Boats with lots of "glide"

Not wanting to start arguments but I’m looking for my first touring/seakayak to use on flatwater camping trips. I will probably end up with a plastic boat and need a boat for 6’3" 185lbs. I just want a boat that glides well. The only long boat I have ever used is an artic tern pygmy I think.

Think “long and narrow”
My two cents worth!

Before you settle on a boat that someone says glides well, get the specs on the boat and compare it with other boats specs



Too many to choose from
Start by asking yourself what you liked and disliked about the Arctic Tern. Then think about priorities. How important is boat weight? What about beam? Did the 23 inch term feel stable or tippy? Is material a high priority? Seat comfort? Sie of hatch compartments?

If you can try a few more long boats, you will get a better idea about what you want and don’t want.

Look at a Tempest that fits you.

Lots of glide. I think that glide also has a lot to do with hull design.

Anything with strong tracking
The Tempests should be good there, as well as RM versions of the Valley Aquanaut, and there are older ruddered designs like the CD Storm that would also fit the bill as trippers. The newer skegged boats would probably be a better choice for other purposes.

Freedom to SURGE? one of the 6 degrees of freedom.

any friction generated by the boat will reduce it’s freedom to SURGE. so…stability is generally compromised. Race boats glide the best, recreation boats (read STABILITY) the worse.


Glide in a plastic boat?
The major detractor to glide is abrasion and scratches on the bottom.

And on a plastic boat they are there to stay.

If glide is that important to you you are looking at the wrong material.

I don’t know how it necessarily rates in “glide” as compared to other boats but if you are looking for a good flatwater camping boat the Tsunami is a good choice. The 140/145 or 160/165 are relatively narrow and long (generally considered good glide and tracking) but are very stable and still have tons of storage space as well as a pretty comfy seat. I just purchased a Tsunami 165 and am just starting to learn what all it can do.

by having a generally narrow profile low the Tsuanmi and Pungos for that matter, have reduced wetted surface and tend to glide OK. working upwards from the narrow profile into the chine area the boat gets w i d e r, hense the good seconary stability. U can have your cake and eat it 2.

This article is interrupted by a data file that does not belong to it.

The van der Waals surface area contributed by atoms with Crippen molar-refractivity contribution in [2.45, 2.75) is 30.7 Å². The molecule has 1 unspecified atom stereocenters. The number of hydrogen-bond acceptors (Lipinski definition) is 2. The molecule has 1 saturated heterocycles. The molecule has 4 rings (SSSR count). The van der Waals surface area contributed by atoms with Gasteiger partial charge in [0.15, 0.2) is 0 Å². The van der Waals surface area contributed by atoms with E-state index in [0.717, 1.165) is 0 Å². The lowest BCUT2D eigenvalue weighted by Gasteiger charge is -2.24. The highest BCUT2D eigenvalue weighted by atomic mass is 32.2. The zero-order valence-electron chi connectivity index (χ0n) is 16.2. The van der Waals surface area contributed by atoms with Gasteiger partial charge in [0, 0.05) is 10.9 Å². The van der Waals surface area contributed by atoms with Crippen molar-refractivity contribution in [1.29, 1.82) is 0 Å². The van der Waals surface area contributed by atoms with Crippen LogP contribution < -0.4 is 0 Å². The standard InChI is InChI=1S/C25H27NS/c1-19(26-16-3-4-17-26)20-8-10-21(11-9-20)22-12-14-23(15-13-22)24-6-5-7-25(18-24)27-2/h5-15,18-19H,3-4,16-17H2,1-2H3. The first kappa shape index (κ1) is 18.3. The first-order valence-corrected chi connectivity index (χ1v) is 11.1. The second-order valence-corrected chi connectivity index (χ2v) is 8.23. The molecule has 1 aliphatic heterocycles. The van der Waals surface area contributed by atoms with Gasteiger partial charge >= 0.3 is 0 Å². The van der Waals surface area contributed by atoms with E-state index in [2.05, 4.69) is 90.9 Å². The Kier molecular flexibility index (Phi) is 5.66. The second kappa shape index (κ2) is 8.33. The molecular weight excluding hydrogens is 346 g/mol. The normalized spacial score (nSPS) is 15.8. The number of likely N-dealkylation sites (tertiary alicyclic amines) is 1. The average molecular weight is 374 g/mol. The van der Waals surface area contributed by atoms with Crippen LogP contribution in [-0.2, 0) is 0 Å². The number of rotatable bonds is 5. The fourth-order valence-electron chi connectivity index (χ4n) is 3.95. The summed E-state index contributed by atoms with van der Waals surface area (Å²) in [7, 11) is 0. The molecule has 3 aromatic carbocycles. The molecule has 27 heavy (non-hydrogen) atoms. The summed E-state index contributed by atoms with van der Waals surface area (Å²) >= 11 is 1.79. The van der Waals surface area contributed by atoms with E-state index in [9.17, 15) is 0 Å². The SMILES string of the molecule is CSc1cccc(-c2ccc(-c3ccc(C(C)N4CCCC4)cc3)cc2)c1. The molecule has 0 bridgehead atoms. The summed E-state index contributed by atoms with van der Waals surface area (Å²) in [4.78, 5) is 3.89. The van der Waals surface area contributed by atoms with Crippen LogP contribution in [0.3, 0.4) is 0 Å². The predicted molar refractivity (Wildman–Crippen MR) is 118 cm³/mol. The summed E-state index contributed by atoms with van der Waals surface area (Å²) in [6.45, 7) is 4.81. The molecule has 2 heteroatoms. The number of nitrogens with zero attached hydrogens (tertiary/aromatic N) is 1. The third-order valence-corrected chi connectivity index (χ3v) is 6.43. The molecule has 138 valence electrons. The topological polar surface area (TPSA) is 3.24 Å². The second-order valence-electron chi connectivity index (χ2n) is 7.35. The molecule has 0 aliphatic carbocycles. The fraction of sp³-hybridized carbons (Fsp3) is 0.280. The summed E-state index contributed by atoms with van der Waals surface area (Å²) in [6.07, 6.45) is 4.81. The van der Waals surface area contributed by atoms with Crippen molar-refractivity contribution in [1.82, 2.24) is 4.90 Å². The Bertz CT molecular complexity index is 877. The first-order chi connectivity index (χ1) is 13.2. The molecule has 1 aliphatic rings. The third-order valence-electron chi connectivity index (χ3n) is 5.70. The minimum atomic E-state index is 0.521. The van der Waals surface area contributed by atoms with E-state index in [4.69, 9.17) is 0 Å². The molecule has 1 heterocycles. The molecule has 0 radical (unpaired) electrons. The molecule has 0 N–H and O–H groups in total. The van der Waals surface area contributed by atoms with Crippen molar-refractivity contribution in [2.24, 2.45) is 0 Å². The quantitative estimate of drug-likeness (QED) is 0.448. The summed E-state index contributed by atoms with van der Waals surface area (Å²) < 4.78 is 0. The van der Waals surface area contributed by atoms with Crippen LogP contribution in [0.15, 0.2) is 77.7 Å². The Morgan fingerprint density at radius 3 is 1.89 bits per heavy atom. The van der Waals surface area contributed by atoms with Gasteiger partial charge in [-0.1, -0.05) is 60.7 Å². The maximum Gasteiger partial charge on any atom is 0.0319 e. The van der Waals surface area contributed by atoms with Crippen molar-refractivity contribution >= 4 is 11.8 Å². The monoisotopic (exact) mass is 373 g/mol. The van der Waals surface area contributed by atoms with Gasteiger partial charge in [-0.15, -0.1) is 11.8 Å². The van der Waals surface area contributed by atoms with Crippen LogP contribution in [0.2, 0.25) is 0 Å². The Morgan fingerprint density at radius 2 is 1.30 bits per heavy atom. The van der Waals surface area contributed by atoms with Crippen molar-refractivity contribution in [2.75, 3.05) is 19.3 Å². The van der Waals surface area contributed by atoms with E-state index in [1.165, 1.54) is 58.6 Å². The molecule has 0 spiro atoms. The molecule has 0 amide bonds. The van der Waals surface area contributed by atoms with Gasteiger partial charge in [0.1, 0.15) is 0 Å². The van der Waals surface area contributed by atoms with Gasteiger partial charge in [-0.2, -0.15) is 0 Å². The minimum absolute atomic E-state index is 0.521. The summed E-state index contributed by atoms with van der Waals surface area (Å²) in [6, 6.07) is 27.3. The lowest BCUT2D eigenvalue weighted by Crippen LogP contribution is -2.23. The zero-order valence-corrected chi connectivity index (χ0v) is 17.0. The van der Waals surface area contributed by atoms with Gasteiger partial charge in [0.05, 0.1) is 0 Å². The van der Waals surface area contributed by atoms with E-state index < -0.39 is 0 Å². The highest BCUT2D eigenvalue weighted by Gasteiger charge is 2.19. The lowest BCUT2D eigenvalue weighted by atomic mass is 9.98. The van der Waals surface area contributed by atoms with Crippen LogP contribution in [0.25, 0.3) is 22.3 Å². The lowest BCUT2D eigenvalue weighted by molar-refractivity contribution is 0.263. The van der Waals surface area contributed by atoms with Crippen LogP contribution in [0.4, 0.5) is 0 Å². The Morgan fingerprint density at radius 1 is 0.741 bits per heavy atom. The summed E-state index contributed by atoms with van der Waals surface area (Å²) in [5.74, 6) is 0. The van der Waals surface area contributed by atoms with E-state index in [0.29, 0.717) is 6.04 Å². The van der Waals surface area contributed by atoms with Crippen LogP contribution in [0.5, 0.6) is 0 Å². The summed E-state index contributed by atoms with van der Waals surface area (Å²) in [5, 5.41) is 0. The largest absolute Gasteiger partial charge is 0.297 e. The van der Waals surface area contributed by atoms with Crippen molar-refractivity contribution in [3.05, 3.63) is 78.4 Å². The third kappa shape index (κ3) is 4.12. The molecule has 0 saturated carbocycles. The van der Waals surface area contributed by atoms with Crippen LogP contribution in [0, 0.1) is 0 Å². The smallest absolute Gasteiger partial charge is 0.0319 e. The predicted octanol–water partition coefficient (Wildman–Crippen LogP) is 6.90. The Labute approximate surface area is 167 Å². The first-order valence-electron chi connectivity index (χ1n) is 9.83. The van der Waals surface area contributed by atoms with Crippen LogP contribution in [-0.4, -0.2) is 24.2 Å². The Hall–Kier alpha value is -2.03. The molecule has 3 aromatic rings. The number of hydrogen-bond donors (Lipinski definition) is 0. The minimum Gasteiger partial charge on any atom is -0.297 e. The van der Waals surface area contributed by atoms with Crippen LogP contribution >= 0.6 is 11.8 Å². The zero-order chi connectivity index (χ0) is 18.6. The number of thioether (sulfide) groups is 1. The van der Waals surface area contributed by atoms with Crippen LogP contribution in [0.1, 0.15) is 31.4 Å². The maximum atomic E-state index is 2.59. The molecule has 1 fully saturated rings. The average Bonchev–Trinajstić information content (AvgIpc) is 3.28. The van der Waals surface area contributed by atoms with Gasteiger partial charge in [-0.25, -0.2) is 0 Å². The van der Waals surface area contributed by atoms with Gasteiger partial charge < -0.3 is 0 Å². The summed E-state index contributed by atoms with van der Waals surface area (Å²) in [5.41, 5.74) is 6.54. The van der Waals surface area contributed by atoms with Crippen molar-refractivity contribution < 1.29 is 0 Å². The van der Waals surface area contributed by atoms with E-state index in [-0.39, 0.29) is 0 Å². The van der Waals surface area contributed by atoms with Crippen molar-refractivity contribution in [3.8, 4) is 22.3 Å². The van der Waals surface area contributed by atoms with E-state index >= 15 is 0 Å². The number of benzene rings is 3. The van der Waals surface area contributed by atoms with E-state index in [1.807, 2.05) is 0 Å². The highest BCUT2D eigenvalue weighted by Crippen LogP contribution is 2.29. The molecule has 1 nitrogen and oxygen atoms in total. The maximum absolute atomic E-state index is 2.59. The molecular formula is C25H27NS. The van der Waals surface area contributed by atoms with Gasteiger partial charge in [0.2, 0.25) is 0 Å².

All the comments above are true.

My Cayuga glides and glides. I am very impressed with it. I know it is not the King of performance, but for a plastic boat with the bottom ground up, I cannot complain. I would suggest trying a few and if you have a GPS, you might use that to get some speed data and momentum (glide) numbers you can use to make a good analysis.

Don’t forget, adding weight will increase glide. So when you test an empty boat, it may perform different loaded. Maybe better, maybe not.

Read some user reviews here concerning the Tsunami vs Cayuga. It is only user impressions and not science. You have to do the comparison yourself.

Meanwhile, I find myself gliding very little. I am more into getting the heart rate going.

But when I am relaxed paddling the Cayuga with my wife in my rec kayak, she really moans about my lack of effort. (gliding mostly) I suppose I COULD let her try the Cayuga. Naaaahhhh…

That’s why
I mentioned that it had to do also with hull design. I would think that how sharp the entry and stern area are would affect glide also. Lookiing at Tsunami 120 that a friend was paddling, the bow looked very sharp low on the hull and then flared up higher up.

PLastic boat with Glide
Prijon Barracuda

It seems to me that glide…
is a function of the speed of the hull. The faster the hull, the better the glide.

Try a
Hurricane Tracer. Thermoform plastic (stiffer than RM at about the same price . . . good glide

KayakMedic is wrong (again)
KayakMedic incorrectly posted:

"Glide in a plastic boat?

Posted by: kayamedic on Sep-19-07 10:30 AM (EST)

The major detractor to glide is abrasion and scratches on the bottom.

And on a plastic boat they are there to stay.

If glide is that important to you you are looking at the wrong material.


If you knew more about hydrodynamics, you’d realize how mistaken you are…

Smooth to the touch (scratched/abradions) has nothing to do with drag coefficients on a kayak… well it does, but it is virtully impossible to measure. (even in a laboratory environment)

The drag form the bow shape/displacement is THOUSANDS of times greater than that of a scraped up old hull.

Disagree with me? Then you disagree with a major designer of Current Designs boats as well…

We’ve had this discussion before.

Sounds interesting. Where can I read more about this? Thanks.

Prijon Kodiak

Based on a conversation…
I had w/ Kurt Renner form CD…

I was interested in “upgrading” to a FG or Kevlar boat… because of this issue.

Instead of selling me a new boat, he explained how and why this was the very LAST reason to upgrade to a new boat.

CD has done TONS of research into the issue with computerized boat “dimpling” etc…

Too long of a convo to paraphrase, but it makes sense…

Wenonah Voyager can outglide
most anyrhing mentioned and it’s a canoe.